"Before our study, we did not know whether the different assays identified the same patients," Ratcliffe said. "Clearly, for the oncology community, this presents a number of issues, including a lack of confidence in being able to identify appropriate patients for treatment with these targeted therapies."

In the study, Ratcliffe and other AstraZeneca colleagues tested approximately 500 tumor biopsy samples from patients with NSCLC.

Comparing results of the three different assays they focused on, the investigators determined that if the different assay cutoff points could be properly aligned, the three tests were actually highly concordant in regard to patient response. In other words, the patient population defined by Ventana SP263 test at the 25 percent cutoff point was similar to the group identified by the Dako 28-8 test at the 10 percent cutoff.  Though the two cutoff points are different, the tests appeared to be measuring the same thing if accordingly aligned.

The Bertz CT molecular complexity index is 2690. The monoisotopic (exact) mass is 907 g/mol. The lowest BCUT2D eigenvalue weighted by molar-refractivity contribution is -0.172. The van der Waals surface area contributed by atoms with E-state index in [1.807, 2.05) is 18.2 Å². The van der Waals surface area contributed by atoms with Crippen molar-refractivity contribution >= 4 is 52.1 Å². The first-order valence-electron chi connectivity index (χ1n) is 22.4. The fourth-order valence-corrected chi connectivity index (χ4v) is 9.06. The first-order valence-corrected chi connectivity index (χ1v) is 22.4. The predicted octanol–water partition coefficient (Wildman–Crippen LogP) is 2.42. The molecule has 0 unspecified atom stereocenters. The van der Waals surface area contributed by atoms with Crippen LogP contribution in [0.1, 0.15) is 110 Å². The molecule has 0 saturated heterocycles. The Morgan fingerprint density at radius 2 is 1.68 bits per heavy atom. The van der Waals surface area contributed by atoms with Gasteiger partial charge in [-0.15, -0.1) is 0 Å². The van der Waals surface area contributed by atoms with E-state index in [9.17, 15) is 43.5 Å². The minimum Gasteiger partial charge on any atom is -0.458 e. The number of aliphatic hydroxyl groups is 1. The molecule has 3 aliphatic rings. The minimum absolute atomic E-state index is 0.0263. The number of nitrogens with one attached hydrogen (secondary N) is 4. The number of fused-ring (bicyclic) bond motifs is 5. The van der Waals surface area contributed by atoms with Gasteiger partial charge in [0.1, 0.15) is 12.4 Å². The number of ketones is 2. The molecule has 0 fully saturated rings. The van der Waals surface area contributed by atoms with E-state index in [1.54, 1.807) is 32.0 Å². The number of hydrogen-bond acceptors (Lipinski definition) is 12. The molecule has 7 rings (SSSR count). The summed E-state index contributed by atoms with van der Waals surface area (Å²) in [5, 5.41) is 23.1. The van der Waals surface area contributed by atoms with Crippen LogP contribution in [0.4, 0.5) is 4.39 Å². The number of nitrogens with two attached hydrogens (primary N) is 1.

The results also indicated that there was a high degree of concordance between the SP263 and 22C3 assays if a 50 percent cutoff point was applied in both cases. Overall, Ratcliffe reported that the three tests achieved agreement of more than 90 percent.

Though Ratcliffe said more research will be needed to confirm the findings, the new cutoff point comparison data could help clinicians and researchers compare existing results from clinical studies that have used different tests, or use information from one test to guide treatment decision-making for a different drug approved with a different test. In other words, they provide a rationale for responsibly extrapolating the results from one test to another.

Another ongoing effort aimed at immunotherapy companion diagnostic harmonization is the collaborative Blueprint assay harmonization effort, involving AstraZeneca, as well as several other pharma companies and diagnostic developers.

Ratcliffe told GenomeWeb this week that her study was independent of, but complementaty to that larger harmonization initiative.